I will admit that after reading chapter 1, the interpretation she is decrying above is a reasonable one to make. Having read the book previously, I knew that she would reject such an interpretation, so I leveled my criticism with a different weapon than this simplistic caricature of egoism. There are still problems with her argument, but they are not so sophomoric as to be simply based in the simple inability to care about anyone else. My criticism in part 3 of my critique from before are still relevant here, especially when we consider people we are not already committed to and love.
The important distinction to point out here is that, for Rand, other people only matter insofar as their interests directly affect a person’s selfish interests. That is, value, meaning, etc are only relevant insofar as they come from my interests. If I care about you, you matter. If I don’t care about you, then you don’t matter.
Today, a great many well meaning, reasonable men do not know how to identify or conceptualize the moral principles that motivate their love, affection or good will, and can find no guidance in the field of ethics, which is dominated by the stale platitudes of altruism.
This present discussion is concerned with the principles by which one identifies and evaluates the instances involving a man’s nonsacrificial help to others.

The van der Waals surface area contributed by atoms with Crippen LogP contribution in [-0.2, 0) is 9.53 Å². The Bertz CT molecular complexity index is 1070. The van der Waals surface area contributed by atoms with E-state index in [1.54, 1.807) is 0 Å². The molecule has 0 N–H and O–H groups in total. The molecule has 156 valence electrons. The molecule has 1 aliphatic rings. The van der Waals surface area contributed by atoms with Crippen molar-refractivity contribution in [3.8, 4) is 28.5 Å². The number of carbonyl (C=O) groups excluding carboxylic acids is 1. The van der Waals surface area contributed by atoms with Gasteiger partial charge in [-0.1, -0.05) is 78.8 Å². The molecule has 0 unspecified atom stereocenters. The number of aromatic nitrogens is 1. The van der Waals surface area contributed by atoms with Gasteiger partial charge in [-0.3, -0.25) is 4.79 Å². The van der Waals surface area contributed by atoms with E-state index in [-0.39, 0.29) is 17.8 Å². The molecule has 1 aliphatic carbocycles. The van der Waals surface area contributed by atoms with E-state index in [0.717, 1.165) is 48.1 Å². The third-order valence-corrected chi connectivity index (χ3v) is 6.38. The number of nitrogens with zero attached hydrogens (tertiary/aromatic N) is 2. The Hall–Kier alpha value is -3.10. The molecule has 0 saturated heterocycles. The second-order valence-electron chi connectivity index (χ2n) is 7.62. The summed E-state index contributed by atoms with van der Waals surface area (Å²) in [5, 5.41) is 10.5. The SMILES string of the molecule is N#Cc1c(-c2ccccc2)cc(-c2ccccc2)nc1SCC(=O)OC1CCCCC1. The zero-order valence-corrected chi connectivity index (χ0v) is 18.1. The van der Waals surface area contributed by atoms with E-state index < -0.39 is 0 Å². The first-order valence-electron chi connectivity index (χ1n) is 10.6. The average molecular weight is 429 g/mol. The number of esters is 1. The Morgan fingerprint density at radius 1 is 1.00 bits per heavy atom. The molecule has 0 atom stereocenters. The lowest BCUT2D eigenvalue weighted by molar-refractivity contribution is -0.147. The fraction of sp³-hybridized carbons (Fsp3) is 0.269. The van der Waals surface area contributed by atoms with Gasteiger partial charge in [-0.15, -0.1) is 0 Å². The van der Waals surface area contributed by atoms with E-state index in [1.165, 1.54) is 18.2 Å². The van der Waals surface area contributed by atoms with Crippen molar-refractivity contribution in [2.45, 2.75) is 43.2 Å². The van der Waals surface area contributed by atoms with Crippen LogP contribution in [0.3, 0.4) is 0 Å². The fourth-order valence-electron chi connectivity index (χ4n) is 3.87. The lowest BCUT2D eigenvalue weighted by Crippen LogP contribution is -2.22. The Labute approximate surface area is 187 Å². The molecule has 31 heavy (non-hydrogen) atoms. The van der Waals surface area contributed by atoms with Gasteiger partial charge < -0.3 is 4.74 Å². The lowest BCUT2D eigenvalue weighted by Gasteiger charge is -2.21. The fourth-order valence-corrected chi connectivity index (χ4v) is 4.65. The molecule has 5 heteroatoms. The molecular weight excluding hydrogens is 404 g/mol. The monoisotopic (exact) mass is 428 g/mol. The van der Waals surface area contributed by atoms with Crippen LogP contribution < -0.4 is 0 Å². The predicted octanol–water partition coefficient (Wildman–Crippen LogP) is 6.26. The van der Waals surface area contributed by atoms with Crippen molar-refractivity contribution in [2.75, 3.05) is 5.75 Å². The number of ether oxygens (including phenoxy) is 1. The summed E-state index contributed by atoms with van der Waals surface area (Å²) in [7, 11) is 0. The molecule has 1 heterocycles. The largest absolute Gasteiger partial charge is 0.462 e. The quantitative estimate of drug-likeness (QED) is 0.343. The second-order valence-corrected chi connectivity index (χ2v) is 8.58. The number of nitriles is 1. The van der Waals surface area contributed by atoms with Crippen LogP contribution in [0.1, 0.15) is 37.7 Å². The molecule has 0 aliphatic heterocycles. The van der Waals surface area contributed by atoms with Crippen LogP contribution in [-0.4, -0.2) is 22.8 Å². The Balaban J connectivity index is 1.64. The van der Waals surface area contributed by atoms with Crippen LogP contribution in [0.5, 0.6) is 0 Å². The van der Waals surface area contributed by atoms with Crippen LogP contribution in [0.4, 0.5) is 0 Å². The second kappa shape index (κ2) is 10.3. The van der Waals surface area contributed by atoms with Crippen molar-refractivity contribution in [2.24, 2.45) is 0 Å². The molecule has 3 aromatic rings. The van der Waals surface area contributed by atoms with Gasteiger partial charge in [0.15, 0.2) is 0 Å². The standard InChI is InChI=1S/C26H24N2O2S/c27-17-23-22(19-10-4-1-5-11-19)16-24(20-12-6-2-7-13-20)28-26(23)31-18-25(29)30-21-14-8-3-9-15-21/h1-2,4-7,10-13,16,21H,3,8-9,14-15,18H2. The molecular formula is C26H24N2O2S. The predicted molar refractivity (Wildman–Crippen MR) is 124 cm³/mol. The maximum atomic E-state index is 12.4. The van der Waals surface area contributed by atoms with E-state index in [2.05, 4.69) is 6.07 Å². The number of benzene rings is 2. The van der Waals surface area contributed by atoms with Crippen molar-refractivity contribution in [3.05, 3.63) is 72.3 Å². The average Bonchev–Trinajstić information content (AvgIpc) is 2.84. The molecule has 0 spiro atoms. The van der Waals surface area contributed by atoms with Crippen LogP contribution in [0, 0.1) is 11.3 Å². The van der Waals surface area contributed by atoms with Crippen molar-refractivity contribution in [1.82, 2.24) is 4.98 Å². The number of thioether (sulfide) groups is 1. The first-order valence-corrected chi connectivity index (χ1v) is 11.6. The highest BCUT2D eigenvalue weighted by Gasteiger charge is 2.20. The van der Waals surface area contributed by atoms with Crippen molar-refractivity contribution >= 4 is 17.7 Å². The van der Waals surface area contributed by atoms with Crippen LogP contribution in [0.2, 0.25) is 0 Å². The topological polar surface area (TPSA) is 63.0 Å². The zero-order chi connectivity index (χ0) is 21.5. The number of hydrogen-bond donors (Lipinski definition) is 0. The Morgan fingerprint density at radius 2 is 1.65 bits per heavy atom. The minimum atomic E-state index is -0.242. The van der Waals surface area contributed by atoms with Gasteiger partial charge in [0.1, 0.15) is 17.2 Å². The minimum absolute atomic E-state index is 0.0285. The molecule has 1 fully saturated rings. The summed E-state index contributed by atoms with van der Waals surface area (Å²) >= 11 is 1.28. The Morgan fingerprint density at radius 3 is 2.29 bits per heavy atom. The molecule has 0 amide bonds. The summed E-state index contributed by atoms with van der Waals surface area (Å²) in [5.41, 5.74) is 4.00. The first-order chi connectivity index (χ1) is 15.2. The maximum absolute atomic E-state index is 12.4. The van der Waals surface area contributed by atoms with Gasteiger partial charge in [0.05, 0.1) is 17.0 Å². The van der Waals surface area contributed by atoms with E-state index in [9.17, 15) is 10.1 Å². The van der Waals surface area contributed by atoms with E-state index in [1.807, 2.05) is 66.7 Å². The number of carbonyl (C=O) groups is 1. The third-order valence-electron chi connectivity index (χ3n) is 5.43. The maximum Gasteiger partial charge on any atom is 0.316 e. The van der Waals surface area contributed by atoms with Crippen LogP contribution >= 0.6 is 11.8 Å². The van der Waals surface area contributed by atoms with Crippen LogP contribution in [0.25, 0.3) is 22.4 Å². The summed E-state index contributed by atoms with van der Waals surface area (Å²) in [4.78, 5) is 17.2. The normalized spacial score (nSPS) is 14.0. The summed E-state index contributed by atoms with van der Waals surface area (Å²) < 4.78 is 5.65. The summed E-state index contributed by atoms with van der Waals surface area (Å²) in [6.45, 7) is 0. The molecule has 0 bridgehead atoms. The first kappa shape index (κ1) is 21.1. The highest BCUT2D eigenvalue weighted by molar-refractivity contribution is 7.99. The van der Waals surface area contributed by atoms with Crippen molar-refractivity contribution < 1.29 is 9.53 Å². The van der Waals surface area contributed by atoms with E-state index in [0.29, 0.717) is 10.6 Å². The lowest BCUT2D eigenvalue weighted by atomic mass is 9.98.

“Sacrifice” is the surrender of a greater value for the sake of a lesser one or of a nonvalue.
The rational principle of conduct is the exact opposite: always act in accordance with the hierarchy of your values, and never sacrifice a greater value to a lesser one.
Whereas altruism, at least in the “mystical” and ascetic caricature of altruism which Rand employs, asks us to give of ourselves with non-proportional levels of value. Never act in such a way where your interests are hurt more than you are helped. In essence, this is a sort of utilitarian calculation of your own interests, which may sometimes coincide with the interests of others. Again, the ethic never leaves the realm of self-interest, and so never actually becomes a question of morality (as far as I’m concerned, anyway).
What about love?
Love and friendship are profoundly personal, selfish values: love is an expression and assertion of self-esteem, a response to one’s own values in the person of another. One gains a profoundly personal, selfish joy from the mere existence of the person one loves. It is one’s own personal, selfish happiness that one seeks, earns and derives from love.
I hope nobody ever loves me in that way. This sounds, to me, like love being based on whether the object of said feeling happens to have the amazing characteristics I have. It seems to make it impossible to find any different values which could possibly matter or be useful. This is “I love you because you validate my own value,” and never “I love you because you complement and add to my value, and challenge me to expand, grow, and learn.”
Whatever. What about why we might choose to help those close to us over strangers?